10 tips for CIOs looking for a seat on the board

Board appointments require careful consideration and preparation. Here’s how IT leaders from Procter & Gamble, Biogen and Google Ventures secured their seats.

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CIOs who strive to be board members must be able to communicate with senior executives and rapidly analyze balance sheets, 10-K filings and other financial documents. But there is much more to serving on a board than showing up for meetings and discussing corporate strategies. Board membership requires CIOs to build rapports with senior managers, which they say helps them become better leaders at their own companies

That was the gist of a Forbes CIO Summit panel Monday in Half Moon Bay, Calif., where roughly 100 CIOs met to discuss digital transformations, the evolution of the CIO role and several other pertinent topics. Linda Clement-Holmes, Procter & Gamble CIO; Andi Karaboutis, Biogen executive vice president of technology operations; and Stephen Gillett, former Starbucks CIO and Symantec COO and current Google Ventures resident, discussed how they landed their board seats and offered some advice to CIOs who wish to occupy a board seat.

Not too cool for school. To better prepare for her board seats at Advanced Auto Parts and Blue Cross Blue Shield Massachusetts (BCBS), Karaboutis took classes in accounting, paired assets and financial management at Harvard University. She also took a biology class to prepare for her role at Biogen, which makes drugs that fight neurodegenerative diseases such as multiple sclerosis, hemophilia and autoimmune diseases. "You figure out where your gaps are and then you go for it," says Karaboutis, who worked as the CIO of Dell before joining Biogen in 2014. She adds that CIOs are better positioned than any other executive to have a unique of the breadth of operations across the entire company.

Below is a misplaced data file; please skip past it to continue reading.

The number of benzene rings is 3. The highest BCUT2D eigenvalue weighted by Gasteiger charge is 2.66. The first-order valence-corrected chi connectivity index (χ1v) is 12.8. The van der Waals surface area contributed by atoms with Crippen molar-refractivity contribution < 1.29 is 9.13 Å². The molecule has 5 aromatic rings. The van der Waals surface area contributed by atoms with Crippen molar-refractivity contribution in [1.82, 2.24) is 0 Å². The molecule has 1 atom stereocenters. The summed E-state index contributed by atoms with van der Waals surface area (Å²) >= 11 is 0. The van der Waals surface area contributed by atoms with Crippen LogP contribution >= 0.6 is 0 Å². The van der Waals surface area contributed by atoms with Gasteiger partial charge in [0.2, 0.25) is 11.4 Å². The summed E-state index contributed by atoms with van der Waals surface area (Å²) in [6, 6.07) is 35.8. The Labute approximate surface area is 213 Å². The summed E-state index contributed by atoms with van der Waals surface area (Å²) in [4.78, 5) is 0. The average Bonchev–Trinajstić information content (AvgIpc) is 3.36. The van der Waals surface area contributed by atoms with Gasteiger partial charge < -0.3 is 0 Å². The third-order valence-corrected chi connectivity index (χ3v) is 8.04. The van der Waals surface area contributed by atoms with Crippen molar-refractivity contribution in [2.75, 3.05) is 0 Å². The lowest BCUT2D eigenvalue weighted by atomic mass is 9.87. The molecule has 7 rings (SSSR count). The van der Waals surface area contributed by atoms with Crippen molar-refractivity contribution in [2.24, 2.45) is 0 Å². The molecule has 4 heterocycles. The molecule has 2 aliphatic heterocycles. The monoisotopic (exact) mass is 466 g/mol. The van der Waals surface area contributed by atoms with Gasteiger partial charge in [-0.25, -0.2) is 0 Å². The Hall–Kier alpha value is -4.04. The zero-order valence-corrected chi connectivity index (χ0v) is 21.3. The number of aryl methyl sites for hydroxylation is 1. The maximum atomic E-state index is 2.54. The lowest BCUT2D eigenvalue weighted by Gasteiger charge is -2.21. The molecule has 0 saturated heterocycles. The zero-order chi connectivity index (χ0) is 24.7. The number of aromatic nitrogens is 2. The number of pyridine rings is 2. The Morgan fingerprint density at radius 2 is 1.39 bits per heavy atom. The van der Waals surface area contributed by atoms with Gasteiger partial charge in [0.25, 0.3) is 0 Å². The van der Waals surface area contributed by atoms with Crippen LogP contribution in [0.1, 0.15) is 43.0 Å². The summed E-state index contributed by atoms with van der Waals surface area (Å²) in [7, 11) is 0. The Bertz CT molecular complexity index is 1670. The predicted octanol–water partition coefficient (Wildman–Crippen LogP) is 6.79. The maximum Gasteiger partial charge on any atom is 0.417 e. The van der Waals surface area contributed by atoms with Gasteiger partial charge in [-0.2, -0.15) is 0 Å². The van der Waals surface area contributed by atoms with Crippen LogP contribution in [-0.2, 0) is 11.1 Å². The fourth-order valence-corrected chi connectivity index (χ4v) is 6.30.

cio board panel

From left to right are Andi Karaboutis, Stephen Gillett, Linda Clement-Holmes and moderator Peter High. (Click for a larger image.)

Getting the board seat: Karaboutis says that while she didn't actively lobby to be a board member, being a known quantity with a broad network of IT and business leaders helps immensely. She also made sure her LinkedIn profile was professionally curated, citing the breadth of her experience, including past roles and membership in organizations such as the Women in Technology and Michigan Council of Women in Technology. "A lot of people don't know how important that is," she says. That networking and awareness doesn't end once you land the seat. Once installed on her boards, she made sure to know all of the biggest investors and stakeholders in those organizations. "Widen the aperture, take that all in and note all of your constituents," she says.

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